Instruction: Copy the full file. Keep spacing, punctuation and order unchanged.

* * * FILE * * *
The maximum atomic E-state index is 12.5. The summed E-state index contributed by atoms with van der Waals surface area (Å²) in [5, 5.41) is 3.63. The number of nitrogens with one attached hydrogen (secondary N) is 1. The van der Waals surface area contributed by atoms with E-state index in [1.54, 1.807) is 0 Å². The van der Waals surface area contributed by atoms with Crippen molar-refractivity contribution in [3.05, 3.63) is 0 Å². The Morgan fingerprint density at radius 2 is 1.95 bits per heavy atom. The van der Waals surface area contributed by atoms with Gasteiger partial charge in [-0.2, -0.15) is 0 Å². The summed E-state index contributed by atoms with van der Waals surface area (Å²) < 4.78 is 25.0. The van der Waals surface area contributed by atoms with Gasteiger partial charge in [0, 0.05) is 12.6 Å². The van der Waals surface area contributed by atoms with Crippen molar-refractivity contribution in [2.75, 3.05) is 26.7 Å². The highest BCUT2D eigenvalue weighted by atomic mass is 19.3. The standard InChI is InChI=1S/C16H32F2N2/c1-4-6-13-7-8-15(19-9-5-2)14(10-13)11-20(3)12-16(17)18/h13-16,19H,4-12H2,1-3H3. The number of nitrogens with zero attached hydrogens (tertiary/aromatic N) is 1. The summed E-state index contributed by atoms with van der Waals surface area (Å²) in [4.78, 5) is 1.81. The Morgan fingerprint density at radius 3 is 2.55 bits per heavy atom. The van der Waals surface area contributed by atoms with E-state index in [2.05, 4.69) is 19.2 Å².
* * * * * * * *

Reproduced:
The maximum atomic E-state index is 12.5. The summed E-state index contributed by atoms with van der Waals surface area (Å²) in [5, 5.41) is 3.63. The number of nitrogens with one attached hydrogen (secondary N) is 1. The van der Waals surface area contributed by atoms with E-state index in [1.54, 1.807) is 0 Å². The van der Waals surface area contributed by atoms with Crippen molar-refractivity contribution in [3.05, 3.63) is 0 Å². The Morgan fingerprint density at radius 2 is 1.95 bits per heavy atom. The van der Waals surface area contributed by atoms with Gasteiger partial charge in [-0.2, -0.15) is 0 Å². The summed E-state index contributed by atoms with van der Waals surface area (Å²) < 4.78 is 25.0. The van der Waals surface area contributed by atoms with Gasteiger partial charge in [0, 0.05) is 12.6 Å². The van der Waals surface area contributed by atoms with Crippen molar-refractivity contribution in [2.75, 3.05) is 26.7 Å². The highest BCUT2D eigenvalue weighted by atomic mass is 19.3. The standard InChI is InChI=1S/C16H32F2N2/c1-4-6-13-7-8-15(19-9-5-2)14(10-13)11-20(3)12-16(17)18/h13-16,19H,4-12H2,1-3H3. The number of nitrogens with zero attached hydrogens (tertiary/aromatic N) is 1. The summed E-state index contributed by atoms with van der Waals surface area (Å²) in [4.78, 5) is 1.81. The Morgan fingerprint density at radius 3 is 2.55 bits per heavy atom. The van der Waals surface area contributed by atoms with E-state index in [2.05, 4.69) is 19.2 Å².